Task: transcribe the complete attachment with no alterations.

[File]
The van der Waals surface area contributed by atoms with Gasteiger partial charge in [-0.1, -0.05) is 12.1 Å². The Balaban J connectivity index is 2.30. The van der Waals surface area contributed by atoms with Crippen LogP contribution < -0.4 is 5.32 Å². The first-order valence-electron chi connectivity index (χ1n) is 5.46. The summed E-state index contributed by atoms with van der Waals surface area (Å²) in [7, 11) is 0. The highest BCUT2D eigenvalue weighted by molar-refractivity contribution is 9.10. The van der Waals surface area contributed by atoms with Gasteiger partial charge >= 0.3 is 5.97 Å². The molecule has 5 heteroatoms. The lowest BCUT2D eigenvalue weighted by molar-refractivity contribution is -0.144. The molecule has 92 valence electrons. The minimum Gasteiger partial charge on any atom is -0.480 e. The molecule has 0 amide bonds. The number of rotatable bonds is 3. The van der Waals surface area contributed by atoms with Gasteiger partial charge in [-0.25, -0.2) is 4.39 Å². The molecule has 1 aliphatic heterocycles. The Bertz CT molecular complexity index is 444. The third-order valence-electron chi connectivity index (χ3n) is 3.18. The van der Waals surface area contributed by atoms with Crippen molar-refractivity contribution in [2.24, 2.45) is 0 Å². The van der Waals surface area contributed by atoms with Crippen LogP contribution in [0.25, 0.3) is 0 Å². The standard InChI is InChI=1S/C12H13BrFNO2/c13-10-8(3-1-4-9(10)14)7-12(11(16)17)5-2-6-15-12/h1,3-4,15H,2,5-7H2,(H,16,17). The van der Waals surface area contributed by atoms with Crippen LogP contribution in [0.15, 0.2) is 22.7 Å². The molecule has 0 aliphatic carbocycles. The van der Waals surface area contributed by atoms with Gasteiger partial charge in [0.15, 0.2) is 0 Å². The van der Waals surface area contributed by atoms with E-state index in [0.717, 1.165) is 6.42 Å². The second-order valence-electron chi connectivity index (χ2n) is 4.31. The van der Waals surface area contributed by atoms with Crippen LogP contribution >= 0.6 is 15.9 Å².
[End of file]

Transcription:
The van der Waals surface area contributed by atoms with Gasteiger partial charge in [-0.1, -0.05) is 12.1 Å². The Balaban J connectivity index is 2.30. The van der Waals surface area contributed by atoms with Crippen LogP contribution < -0.4 is 5.32 Å². The first-order valence-electron chi connectivity index (χ1n) is 5.46. The summed E-state index contributed by atoms with van der Waals surface area (Å²) in [7, 11) is 0. The highest BCUT2D eigenvalue weighted by molar-refractivity contribution is 9.10. The van der Waals surface area contributed by atoms with Gasteiger partial charge >= 0.3 is 5.97 Å². The molecule has 5 heteroatoms. The lowest BCUT2D eigenvalue weighted by molar-refractivity contribution is -0.144. The molecule has 92 valence electrons. The minimum Gasteiger partial charge on any atom is -0.480 e. The molecule has 0 amide bonds. The number of rotatable bonds is 3. The van der Waals surface area contributed by atoms with Gasteiger partial charge in [-0.25, -0.2) is 4.39 Å². The molecule has 1 aliphatic heterocycles. The Bertz CT molecular complexity index is 444. The third-order valence-electron chi connectivity index (χ3n) is 3.18. The van der Waals surface area contributed by atoms with Crippen molar-refractivity contribution in [2.24, 2.45) is 0 Å². The van der Waals surface area contributed by atoms with Crippen LogP contribution in [0.25, 0.3) is 0 Å². The standard InChI is InChI=1S/C12H13BrFNO2/c13-10-8(3-1-4-9(10)14)7-12(11(16)17)5-2-6-15-12/h1,3-4,15H,2,5-7H2,(H,16,17). The van der Waals surface area contributed by atoms with Crippen LogP contribution in [0.15, 0.2) is 22.7 Å². The molecule has 0 aliphatic carbocycles. The van der Waals surface area contributed by atoms with Gasteiger partial charge in [0.15, 0.2) is 0 Å². The van der Waals surface area contributed by atoms with E-state index in [0.717, 1.165) is 6.42 Å². The second-order valence-electron chi connectivity index (χ2n) is 4.31. The van der Waals surface area contributed by atoms with Crippen LogP contribution >= 0.6 is 15.9 Å².